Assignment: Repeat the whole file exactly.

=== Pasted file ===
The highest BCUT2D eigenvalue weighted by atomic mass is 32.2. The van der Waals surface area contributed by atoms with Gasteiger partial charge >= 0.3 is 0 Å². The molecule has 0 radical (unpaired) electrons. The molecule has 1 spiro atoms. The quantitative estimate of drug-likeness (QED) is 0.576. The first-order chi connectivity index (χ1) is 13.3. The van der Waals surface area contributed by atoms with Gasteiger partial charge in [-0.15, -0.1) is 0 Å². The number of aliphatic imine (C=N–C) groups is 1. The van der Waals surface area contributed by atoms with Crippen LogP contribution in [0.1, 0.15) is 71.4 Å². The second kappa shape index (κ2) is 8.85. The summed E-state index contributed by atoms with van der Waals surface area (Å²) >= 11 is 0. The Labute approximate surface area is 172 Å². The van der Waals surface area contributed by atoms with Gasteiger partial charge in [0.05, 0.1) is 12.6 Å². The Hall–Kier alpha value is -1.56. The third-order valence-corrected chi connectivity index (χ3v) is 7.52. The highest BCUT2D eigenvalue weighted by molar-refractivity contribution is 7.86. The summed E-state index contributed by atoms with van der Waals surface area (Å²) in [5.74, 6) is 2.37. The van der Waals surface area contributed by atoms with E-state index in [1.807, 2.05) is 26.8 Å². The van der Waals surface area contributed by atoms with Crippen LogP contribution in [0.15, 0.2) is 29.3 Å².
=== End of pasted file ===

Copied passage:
The highest BCUT2D eigenvalue weighted by atomic mass is 32.2. The van der Waals surface area contributed by atoms with Gasteiger partial charge >= 0.3 is 0 Å². The molecule has 0 radical (unpaired) electrons. The molecule has 1 spiro atoms. The quantitative estimate of drug-likeness (QED) is 0.576. The first-order chi connectivity index (χ1) is 13.3. The van der Waals surface area contributed by atoms with Gasteiger partial charge in [-0.15, -0.1) is 0 Å². The number of aliphatic imine (C=N–C) groups is 1. The van der Waals surface area contributed by atoms with Crippen LogP contribution in [0.1, 0.15) is 71.4 Å². The second kappa shape index (κ2) is 8.85. The summed E-state index contributed by atoms with van der Waals surface area (Å²) >= 11 is 0. The Labute approximate surface area is 172 Å². The van der Waals surface area contributed by atoms with Gasteiger partial charge in [0.05, 0.1) is 12.6 Å². The Hall–Kier alpha value is -1.56. The third-order valence-corrected chi connectivity index (χ3v) is 7.52. The highest BCUT2D eigenvalue weighted by molar-refractivity contribution is 7.86. The summed E-state index contributed by atoms with van der Waals surface area (Å²) in [5.74, 6) is 2.37. The van der Waals surface area contributed by atoms with E-state index in [1.807, 2.05) is 26.8 Å². The van der Waals surface area contributed by atoms with Crippen LogP contribution in [0.15, 0.2) is 29.3 Å².